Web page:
Unwrap Them Carefully [on DR Thursday]

I give you an emptiness,/ I give you a plenitude,/ Unwrap them carefully. ~ Norman MacCraig, Presents

John O’Donohue wrote that, “Nothingness is one of the faces of death. The life of the soul is about the transfiguration of nothingness.” As we watch DogDog search and search again for his missing BabyCat, as we quietly talk each day about the empty spaces left by BabyCat’s sudden death, I am hyper-aware of the changes already happening within us.

We are gentler in the world. We spend more time sitting with DogDog, we spend more time sitting with each other. We are not afraid of the silence. In fact, we seek it. We welcome it. Sitting at the table, we watch life-at-play in the back yard. Squirrels hauling leaves for their nest. The crows on patrol. A woodpecker. Green shoots peeking through the soil. We attend the sunset.

The emptiness we inhabit has altered our relationship with time and task. We do not seek distraction or fill our minutes with news-chatter or other noises. We are moving slower with more attention, doing less and experiencing more. Washing and drying the dishes has become an act of togetherness, a generosity, like holding hands.

Tom Mck taught me that, sometimes, it is necessary to close a program or a building and let it sit empty for awhile. The emptiness will eventually attract new ideas and bring new energy. New life seeks empty spaces. Our enormous love for BabyCat has created for us a monumental emptiness. We hold it as sacred space and will, over time, unwrap it slowly, carefully, and wisely, so that the monumental soul-plenitude created by BabyCat will find its way in.

read Kerri’s blog post about AT THE DOOR

at the door ©️ 2017 david robinson & kerri sherwood

nap with dogdog & babycat ©️ 2020 david robinson

Take Another Step [on KS Friday]

my best friend with frame copy

We spent some time last week talking about our beginning. We’d written a post and it prompted us to remember. It was surprisingly necessary to recount our story. To revisit our genesis.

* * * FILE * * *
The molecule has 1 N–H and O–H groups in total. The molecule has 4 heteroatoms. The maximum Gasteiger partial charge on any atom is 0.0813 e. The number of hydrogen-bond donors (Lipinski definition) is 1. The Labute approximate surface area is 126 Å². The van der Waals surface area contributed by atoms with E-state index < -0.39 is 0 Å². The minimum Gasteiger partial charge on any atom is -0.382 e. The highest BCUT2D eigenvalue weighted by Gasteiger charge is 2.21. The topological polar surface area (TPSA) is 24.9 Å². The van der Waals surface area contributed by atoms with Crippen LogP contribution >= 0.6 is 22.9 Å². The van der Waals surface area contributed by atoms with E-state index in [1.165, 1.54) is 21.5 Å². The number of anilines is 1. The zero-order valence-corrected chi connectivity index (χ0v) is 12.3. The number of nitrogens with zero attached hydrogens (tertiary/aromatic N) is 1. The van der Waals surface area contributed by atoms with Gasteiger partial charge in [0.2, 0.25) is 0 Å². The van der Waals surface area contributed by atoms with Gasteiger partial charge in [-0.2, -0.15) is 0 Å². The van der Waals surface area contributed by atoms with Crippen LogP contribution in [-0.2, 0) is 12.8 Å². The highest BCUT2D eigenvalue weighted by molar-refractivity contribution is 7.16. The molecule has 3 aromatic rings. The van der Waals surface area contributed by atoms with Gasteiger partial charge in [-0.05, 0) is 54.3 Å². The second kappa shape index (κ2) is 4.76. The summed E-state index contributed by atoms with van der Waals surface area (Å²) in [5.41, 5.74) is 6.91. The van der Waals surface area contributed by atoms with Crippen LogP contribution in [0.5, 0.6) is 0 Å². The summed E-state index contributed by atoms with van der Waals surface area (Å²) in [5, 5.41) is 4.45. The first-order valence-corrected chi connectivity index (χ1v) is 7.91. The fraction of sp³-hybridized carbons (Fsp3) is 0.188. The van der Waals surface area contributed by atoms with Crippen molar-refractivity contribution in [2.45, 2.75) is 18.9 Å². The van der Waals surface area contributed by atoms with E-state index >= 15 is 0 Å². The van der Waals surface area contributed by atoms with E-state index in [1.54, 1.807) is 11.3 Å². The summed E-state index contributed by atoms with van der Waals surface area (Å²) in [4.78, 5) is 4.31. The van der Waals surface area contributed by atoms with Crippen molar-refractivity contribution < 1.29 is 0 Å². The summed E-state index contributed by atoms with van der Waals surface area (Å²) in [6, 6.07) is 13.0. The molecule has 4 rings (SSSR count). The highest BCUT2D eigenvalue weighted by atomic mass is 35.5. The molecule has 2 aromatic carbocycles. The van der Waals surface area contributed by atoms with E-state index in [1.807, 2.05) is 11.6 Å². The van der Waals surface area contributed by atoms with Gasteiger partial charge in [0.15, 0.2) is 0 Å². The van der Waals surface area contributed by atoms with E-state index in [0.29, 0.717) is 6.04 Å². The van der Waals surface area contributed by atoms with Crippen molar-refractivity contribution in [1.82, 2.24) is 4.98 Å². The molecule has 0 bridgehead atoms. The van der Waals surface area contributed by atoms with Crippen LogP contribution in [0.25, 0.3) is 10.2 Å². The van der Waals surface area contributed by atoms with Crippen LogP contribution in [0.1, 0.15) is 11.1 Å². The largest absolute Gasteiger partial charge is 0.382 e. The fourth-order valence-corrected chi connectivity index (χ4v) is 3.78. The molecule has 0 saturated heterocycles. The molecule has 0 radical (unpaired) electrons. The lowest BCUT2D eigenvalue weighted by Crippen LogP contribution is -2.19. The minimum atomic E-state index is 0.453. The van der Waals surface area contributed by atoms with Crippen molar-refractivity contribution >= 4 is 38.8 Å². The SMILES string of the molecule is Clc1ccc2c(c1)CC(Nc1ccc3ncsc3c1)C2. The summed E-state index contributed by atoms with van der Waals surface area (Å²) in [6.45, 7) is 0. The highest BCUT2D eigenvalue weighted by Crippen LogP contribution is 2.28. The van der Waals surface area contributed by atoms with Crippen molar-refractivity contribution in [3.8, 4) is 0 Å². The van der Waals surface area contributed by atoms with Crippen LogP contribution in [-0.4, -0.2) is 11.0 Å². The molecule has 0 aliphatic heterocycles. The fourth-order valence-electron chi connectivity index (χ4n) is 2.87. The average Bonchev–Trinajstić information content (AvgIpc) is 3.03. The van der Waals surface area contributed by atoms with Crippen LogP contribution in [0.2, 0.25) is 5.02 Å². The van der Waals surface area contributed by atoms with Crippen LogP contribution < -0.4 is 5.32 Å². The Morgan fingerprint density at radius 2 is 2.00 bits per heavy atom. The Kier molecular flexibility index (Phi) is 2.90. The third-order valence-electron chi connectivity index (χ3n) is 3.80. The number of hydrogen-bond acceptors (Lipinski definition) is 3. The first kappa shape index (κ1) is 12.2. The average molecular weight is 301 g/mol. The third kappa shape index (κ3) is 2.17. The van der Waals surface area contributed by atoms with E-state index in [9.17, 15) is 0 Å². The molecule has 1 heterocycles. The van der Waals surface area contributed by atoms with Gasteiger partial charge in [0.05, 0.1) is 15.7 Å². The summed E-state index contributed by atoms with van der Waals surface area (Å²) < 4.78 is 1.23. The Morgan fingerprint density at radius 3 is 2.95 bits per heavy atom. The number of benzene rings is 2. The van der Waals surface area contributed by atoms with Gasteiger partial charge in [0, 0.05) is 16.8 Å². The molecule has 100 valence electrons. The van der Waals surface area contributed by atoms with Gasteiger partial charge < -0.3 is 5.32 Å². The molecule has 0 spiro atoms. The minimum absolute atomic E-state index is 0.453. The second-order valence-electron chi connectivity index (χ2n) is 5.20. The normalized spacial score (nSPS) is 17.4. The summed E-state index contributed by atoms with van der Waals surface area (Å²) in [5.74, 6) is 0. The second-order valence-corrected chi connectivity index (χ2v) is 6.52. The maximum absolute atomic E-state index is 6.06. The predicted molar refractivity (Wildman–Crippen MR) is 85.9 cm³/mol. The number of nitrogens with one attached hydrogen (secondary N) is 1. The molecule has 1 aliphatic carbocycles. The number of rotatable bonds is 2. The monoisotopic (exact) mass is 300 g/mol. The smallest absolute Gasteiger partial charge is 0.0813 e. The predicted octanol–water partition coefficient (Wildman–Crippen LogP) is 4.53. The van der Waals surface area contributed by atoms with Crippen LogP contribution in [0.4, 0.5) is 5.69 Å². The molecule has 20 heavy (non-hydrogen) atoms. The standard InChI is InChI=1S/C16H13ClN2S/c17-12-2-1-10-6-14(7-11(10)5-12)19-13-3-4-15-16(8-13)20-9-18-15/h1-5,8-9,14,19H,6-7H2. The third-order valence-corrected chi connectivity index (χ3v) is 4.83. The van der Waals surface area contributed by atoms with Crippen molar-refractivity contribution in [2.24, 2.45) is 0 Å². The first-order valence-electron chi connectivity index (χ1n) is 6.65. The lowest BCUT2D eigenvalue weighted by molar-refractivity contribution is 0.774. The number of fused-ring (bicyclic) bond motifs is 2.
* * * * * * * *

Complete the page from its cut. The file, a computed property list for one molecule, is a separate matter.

In the guest room in Kerri’s parent’s house was a wall of family photographs. Many were pictures of weddings. A proud man in a uniform about to leave for the second war to end all wars, arm-in-arm with his bride in her wedding gown. A generation back in time, stiff collars, seated brides. There were more recent grooms and brides, too. Kerri’s sister and Bill. Wayne and Jan. Wendy and Keith. Heather and Brian. Beaches and rains of rice. When we stayed in that room, I’d sit on the bed and study the pictures. People standing together on the threshold of a new life. All of the unknowns, the triumphs and tragedies, the obstacles and stories of overcoming, waiting to be lived. But, in this one photographic moment, the vow, the unsullied togetherness, shines: we will walk hand in hand through thick and thin. I promise.

I loved looking at those photographs. The people in them are focused on all good things. There is not a hint of future fear. It’s as if the camera crew at the edge of the mystery was taking snapshots of the bold adventurers on the day the expedition set sail. Anticipation. Hope.

Our photograph is on a wall now. Not Beaky and Pa’s, but on our wall. In our picture, we stand toe to toe. In another, we are skipping out of our ceremony just as we skipped out of the airport the day that we met. Ours, we remembered last week, is a story that began with skipping. With wine on a roof top. With burgers and champagne. With a mystic Taize.

Kerri wrote this song for her niece’s wedding a decade ago. So much life is being lived! So many roads walked. So many adventures ahead.  What would the camera crew at the edge of the mystery capture in their photographs today, at this stage in the adventure? Anticipation? Hope? Holding hands, squeezed in affirmation. Let us take another step together, my best friend.

 

 

the single, MY BEST FRIEND is available on iTunes & CDBaby

 

read Kerri’s blog post about MY BEST FRIEND

 

wedding pic with website copy

my best friend ©️ 2010 kerri sherwood